There were so many ways the musicians could have upstaged the dancers at Friday’s performance of Jessica Lang Dance and the National Symphony Orchestra. The Kennedy Center’s Concert Hall stage was full of action before the dancing even began, starting with the take-charge physical presence of Leila Josefowicz. The tall, glamorous guest violinist strode onstage in a gust of black silk as if she carried her own weather.
Then there was the winged vitality of conductor Thomas Wilkins, and the rolling, washing movement of the string section as it navigated the building mysteries of John Adams’s Violin Concerto.
Where was there any room for dancers in all of this?
The choreographer answered with the best possible placement: In the chorister seats above and behind the stage, facing the audience. Lang’s “Scape,” an absorbing and consistently surprising dance that had its world premiere as part of the “New Moves: symphony + dance” festival, sneaked up on us. The disorienting, otherworldly atmosphere of Adams’s concerto was carried into those elevated seats as the dancers slowly materialized where we least expected them, blooming like alien spores.
How soft and appealing they looked, wearing leggings and T-shirts in muted shades of purple and green. But they also were eerily detached. The ambiguity was magnetic: Were the dancers friends or foes? A mere collection of shapes or a slumber party? One draped dangerously over the railing; others bounded across the armrests. The nine of them clustered for a synchronized arm ballet, saluting this way and that.
Lang has a gift for conveying emotion with exquisite simplicity. When one man abruptly walked away, a woman reached out slowly with her leg in a way that — ever so lightly — suggested the ache of longing. He reappeared, moonwalking backward across an upper row, oblivious to the heartache below. I kind of hated him for that.
“Scape” took on a Hitchcockian feel as the music grew strained and tick-tocky, with Josefowicz’s violin cutting through like a drizzle of hot oil. The dancers clumped together, gazing about twitchily, like anxious birds. Suddenly one appeared against a side pillar, pinned there by a spotlight. What was his crime? Josefowicz was accusing him of something. Her charging, keening argument grew, and Lang wisely shifted the focus to her alone. The dancers disappeared from view.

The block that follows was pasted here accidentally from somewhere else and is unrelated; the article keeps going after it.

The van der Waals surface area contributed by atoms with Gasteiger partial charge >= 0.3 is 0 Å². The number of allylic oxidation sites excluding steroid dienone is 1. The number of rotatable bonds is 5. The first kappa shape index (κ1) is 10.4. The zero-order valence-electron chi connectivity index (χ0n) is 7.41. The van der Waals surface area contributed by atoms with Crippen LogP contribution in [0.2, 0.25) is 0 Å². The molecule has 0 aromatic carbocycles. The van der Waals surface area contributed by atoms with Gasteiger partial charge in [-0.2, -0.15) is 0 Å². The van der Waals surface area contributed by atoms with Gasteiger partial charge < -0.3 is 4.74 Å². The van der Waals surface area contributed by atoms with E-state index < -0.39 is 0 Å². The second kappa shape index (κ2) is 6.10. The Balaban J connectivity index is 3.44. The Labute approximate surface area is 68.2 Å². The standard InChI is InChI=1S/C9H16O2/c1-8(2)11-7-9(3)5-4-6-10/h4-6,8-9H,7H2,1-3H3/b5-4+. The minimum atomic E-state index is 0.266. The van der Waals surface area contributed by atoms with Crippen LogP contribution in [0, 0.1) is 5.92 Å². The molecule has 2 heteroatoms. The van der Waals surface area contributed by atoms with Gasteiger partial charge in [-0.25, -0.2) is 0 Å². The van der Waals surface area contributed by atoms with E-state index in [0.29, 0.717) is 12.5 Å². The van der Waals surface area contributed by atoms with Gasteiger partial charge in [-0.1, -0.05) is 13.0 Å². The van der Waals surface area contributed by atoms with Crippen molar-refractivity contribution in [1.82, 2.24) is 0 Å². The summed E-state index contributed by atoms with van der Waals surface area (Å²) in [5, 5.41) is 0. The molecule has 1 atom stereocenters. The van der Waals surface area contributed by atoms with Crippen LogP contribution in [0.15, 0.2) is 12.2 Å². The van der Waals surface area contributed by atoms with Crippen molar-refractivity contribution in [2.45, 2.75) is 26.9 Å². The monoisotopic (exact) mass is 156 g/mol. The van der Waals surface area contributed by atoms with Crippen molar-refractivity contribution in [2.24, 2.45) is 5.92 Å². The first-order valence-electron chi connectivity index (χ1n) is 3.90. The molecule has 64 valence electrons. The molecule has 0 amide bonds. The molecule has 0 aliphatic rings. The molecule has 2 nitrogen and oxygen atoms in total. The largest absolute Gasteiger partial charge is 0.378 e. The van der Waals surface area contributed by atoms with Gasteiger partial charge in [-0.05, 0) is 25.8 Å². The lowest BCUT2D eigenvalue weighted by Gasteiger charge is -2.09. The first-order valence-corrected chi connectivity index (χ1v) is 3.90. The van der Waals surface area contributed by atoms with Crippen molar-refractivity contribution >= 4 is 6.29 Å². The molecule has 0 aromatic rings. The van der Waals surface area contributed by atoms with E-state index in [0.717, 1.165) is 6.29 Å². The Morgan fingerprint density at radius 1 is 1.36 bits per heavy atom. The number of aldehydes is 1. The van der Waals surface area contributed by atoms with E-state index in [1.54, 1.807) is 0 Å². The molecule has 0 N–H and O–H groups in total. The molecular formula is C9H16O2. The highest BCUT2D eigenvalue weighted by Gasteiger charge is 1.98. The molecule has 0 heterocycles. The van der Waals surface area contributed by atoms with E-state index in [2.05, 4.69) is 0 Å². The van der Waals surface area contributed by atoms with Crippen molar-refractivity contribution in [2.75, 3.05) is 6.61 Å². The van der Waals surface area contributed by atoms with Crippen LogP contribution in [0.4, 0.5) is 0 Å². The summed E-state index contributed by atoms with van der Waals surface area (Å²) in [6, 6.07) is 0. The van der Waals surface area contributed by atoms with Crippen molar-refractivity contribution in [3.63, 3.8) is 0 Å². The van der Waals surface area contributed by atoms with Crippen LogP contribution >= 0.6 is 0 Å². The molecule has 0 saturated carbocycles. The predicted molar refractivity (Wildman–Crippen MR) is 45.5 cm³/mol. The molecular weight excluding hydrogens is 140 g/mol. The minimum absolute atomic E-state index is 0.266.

When they reappeared quietly on the stage below, they stood rapt, as we all were, by the violinist’s vigor.
Mismanaging the visual traffic is the biggest risk in pairing dancers and musicians onstage. This was the problem last week when Keigwin + Company joined the NSO for performances of excerpts from Leonard Bernstein’s “On the Town” and “On the Waterfront.” Scattered across the stage with the busy musicians behind them, Keigwin’s dancers were an attractive irrelevance. But Lang had carefully thought through the potential pitfalls. Her choreography responded to both the musical and visual rhythms of the orchestra.
The dancers also humanized the Adams concerto, warming up a cerebral, often astringent score. Once they took control of the stage, they jiggled and spun to the musical storm, turning the space into a carnival; they glided with lighthearted ease as the music slashed and churned. How energizing it was to see these fearless frolickers — our ideal selves — waltzing around, taming that wrathful sound so that it, too, finally swirled with equal joy.
At the end, as the dancers bowed to the enthusiastic audience response, no one applauded them more heartily than the beaming Josefowicz. Here was a testament to the dancers’ success: The violinist had been watching them, too.